Top 10 mistakes that java developers should avoid

Back Top 10 mistakes that java developers should avoid

Java is a fast, secure and reliable object oriented programming language. Java has one of the largest pool of software developers worldwide. With this large developer base, mistakes are natural. This post will focus on the top 10 common mistakes java developer should avoid-

  1. Collection modifying during iteration

If an underlying collection is modified during iteration, ConcurrentModificationException is thrown, thereby causing the iteration to stop. This is also known as fail-fast nature of the Collection iterator. Following are some of the approaches to handle this in a single threaded scenario-

Using Iterator or ListIterator –

Iterator<MyObject> myObjIterator = myObjArrayList.iterator();

while (myObjIterator.hasNext()){

MyObject obj = myObjIterator.next();

if (obj.removeConditionFullfilled()){

myObjIterator.remove();

}

}  

In case of list you can also use ListIterator. Difference between Iterator and ListIterator is a topic of another post.

  1. Comparing objects with == instead of .equals()

This is a common error among the less experienced java developers. Comparing objects with == is actually comparing the two references, if they point to the same object. We must instead use .equals() method, which is inherited  by all classes from java.lang.Object.

  1. Breaking hash code and equals contract

Let us consider following example-

import java.util.HashMap;

public class Book {

private String name;

public Book(String name) {

this.name = name;

}

public boolean equals(Object obj) {

if(obj==null) return false;

if (!(obj instanceof Book))

return false;

if (obj == this)

return true;

return this.name.equals(((Book) obj).name);

}

public static void main(String[] args) {

Book a1 = new Book ("java");

Book a2 = new Book ("ruby");

//hashMap stores Book type and its quantity

HashMap<Book, Integer> m = new HashMap< Book, Integer>();

m.put(a1, 10);

m.put(a2, 20);

System.out.println(m.get(new Book ("java")));

}

}

In this example, a java book object is stored successfully in a HashMap. But, when you ask the map to get this object, the object is not found. This will print null.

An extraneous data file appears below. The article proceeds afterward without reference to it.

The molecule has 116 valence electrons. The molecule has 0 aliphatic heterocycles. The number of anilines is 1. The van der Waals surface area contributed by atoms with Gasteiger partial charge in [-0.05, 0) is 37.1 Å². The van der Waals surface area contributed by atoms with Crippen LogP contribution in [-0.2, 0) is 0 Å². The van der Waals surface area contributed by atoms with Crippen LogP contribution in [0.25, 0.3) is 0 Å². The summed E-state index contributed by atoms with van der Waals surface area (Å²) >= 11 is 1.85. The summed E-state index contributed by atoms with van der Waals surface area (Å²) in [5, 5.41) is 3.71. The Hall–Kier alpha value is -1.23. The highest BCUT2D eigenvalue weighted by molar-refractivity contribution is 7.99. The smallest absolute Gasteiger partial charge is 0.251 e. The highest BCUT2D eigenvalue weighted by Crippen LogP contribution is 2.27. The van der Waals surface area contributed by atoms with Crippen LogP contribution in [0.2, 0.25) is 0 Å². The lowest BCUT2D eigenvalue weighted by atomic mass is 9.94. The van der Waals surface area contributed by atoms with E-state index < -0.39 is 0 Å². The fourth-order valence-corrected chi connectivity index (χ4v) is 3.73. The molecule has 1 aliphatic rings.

This problem is caused by on-overridden hashCode method.

To revisit, the contract between equals() and hashCode() is-

  1. If two objects are equal, then they must have the same hash code.
  2. If two objects have the same hash code, they may or may not be equal.

This contract must be made in all scenarios. If equals() method is overridden, hashCode() must also be overridden to maintain the contract.

  1. Memory leaks

Though java manages memory automatically, it is still possible to face problems related to memory allocation. Following may still cause memory leak in your java application-

  1. Keeping reference to objects that are no longer required.
  2. Static fields and collections causing memory leak as they will live as long as the program live.

  3. In a multi-threaded application, every thread instance has its own instance of states bound to it. However, this can be dangerous because thread local will not be removed by garbage collection as long as the thread is alive.

  1. Forgetting to free resource

When dealing with a resource in java like- files, network connections, database, it is important to free the resource when not required. Resources that are not freed will remain in memory and will cause memory leaks. When using resource in try-catch block, it is always advisable to add clean-up code in the finally block to ensure its execution even in case of unexpected exceptions.

In Java 7 and further, you can also use try-with-resource.

  1. Using String to store sensitive data like passwords

Strings are immutable and stored in String Pool in heap. If another process can dump memory, there is a chance of losing sensitive data like passwords.   

  1. Returning null from API methods

While there are some cases when returning null from methods is ok, but there cannot be any suitable use case of returning null collections. It will only increase risk of null pointer exceptions. Returning empty collection is always more suitable.

  1. Using Wrapper classes where primitives are also as effective

Though wrapper classes are effective, they are slower than primitives. Primitives are just values, whereas wrapper classes stores information about complete class.

  1. Using raw type collections

Using raw type collection is dangerous as the raw type collections skip the generic type checking and not safe. Consider the following code as example-

public static void add(List list, Object o){

list.add(o);

}

public static void main(String[] args){

List<String> list = new ArrayList<String>();

add(list, 10);

String s = list.get(0);

}

This code will throw an exception:

Exception in thread "main" java.lang.ClassCastException: java.lang.Integer cannot be cast to java.lang.String at ...

  1. Declaring constructor as a method

Constructors and methods look a lot alike. The only obvious syntactical difference is that the constructors does not have any return type. Java also permits methods (like constructors) to have same name as class. Consider following case-

public class DummyClass {

   List list;

   // This may look like a constructor, but it is a method

   public void DummyClass() {

       list = new ArrayList<Integer>();

   }

   public append(int n) {

       list.addElement(new Integer(n));

   }

}

This code will throw a null pointer error the first time append method is called. It may be expected that the list should be initialized within the default constructor. However, it is not a constructor but a method.